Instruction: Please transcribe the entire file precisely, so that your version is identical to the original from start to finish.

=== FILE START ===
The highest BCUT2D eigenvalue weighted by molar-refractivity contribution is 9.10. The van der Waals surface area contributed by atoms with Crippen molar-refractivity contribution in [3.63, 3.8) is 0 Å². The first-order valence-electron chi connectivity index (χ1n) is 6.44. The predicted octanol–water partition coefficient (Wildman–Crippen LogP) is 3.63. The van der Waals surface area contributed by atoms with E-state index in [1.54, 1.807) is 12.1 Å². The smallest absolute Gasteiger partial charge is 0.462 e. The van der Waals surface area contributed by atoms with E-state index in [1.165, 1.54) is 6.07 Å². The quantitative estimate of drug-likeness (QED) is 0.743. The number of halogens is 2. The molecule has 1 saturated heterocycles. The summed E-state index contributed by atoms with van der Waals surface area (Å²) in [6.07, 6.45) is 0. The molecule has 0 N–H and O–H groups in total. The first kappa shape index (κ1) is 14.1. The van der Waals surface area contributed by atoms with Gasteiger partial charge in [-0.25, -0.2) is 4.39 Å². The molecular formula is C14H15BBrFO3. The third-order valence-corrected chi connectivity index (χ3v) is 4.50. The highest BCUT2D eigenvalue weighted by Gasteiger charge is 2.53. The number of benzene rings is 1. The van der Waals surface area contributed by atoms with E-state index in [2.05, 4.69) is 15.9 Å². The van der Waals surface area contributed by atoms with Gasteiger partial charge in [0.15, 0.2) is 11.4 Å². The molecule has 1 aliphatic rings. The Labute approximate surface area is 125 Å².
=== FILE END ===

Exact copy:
The highest BCUT2D eigenvalue weighted by molar-refractivity contribution is 9.10. The van der Waals surface area contributed by atoms with Crippen molar-refractivity contribution in [3.63, 3.8) is 0 Å². The first-order valence-electron chi connectivity index (χ1n) is 6.44. The predicted octanol–water partition coefficient (Wildman–Crippen LogP) is 3.63. The van der Waals surface area contributed by atoms with E-state index in [1.54, 1.807) is 12.1 Å². The smallest absolute Gasteiger partial charge is 0.462 e. The van der Waals surface area contributed by atoms with E-state index in [1.165, 1.54) is 6.07 Å². The quantitative estimate of drug-likeness (QED) is 0.743. The number of halogens is 2. The molecule has 1 saturated heterocycles. The summed E-state index contributed by atoms with van der Waals surface area (Å²) in [6.07, 6.45) is 0. The molecule has 0 N–H and O–H groups in total. The first kappa shape index (κ1) is 14.1. The van der Waals surface area contributed by atoms with Gasteiger partial charge in [-0.25, -0.2) is 4.39 Å². The molecular formula is C14H15BBrFO3. The third-order valence-corrected chi connectivity index (χ3v) is 4.50. The highest BCUT2D eigenvalue weighted by Gasteiger charge is 2.53. The number of benzene rings is 1. The van der Waals surface area contributed by atoms with E-state index in [2.05, 4.69) is 15.9 Å². The van der Waals surface area contributed by atoms with Gasteiger partial charge in [0.15, 0.2) is 11.4 Å². The molecule has 1 aliphatic rings. The Labute approximate surface area is 125 Å².